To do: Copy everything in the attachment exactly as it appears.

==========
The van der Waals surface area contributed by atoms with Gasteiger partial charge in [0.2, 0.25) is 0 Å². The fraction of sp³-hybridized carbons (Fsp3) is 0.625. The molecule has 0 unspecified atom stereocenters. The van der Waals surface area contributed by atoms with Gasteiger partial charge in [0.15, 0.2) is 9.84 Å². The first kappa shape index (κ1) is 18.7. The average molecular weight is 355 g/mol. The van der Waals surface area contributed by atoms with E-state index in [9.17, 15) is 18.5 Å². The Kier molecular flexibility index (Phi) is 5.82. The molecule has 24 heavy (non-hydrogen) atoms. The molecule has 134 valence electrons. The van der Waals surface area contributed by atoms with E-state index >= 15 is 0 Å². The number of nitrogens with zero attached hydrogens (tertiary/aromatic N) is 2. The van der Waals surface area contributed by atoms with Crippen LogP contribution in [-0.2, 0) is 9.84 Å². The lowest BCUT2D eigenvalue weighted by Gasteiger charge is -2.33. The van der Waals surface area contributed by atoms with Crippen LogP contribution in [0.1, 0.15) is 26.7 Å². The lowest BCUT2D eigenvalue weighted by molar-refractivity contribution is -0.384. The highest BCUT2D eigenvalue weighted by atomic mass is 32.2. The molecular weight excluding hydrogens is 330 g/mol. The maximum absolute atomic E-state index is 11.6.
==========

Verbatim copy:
The van der Waals surface area contributed by atoms with Gasteiger partial charge in [0.2, 0.25) is 0 Å². The fraction of sp³-hybridized carbons (Fsp3) is 0.625. The molecule has 0 unspecified atom stereocenters. The van der Waals surface area contributed by atoms with Gasteiger partial charge in [0.15, 0.2) is 9.84 Å². The first kappa shape index (κ1) is 18.7. The average molecular weight is 355 g/mol. The van der Waals surface area contributed by atoms with E-state index in [9.17, 15) is 18.5 Å². The Kier molecular flexibility index (Phi) is 5.82. The molecule has 24 heavy (non-hydrogen) atoms. The molecule has 134 valence electrons. The van der Waals surface area contributed by atoms with E-state index >= 15 is 0 Å². The number of nitrogens with zero attached hydrogens (tertiary/aromatic N) is 2. The van der Waals surface area contributed by atoms with Crippen LogP contribution in [-0.2, 0) is 9.84 Å². The lowest BCUT2D eigenvalue weighted by Gasteiger charge is -2.33. The van der Waals surface area contributed by atoms with Crippen LogP contribution in [0.1, 0.15) is 26.7 Å². The lowest BCUT2D eigenvalue weighted by molar-refractivity contribution is -0.384. The highest BCUT2D eigenvalue weighted by atomic mass is 32.2. The molecular weight excluding hydrogens is 330 g/mol. The maximum absolute atomic E-state index is 11.6.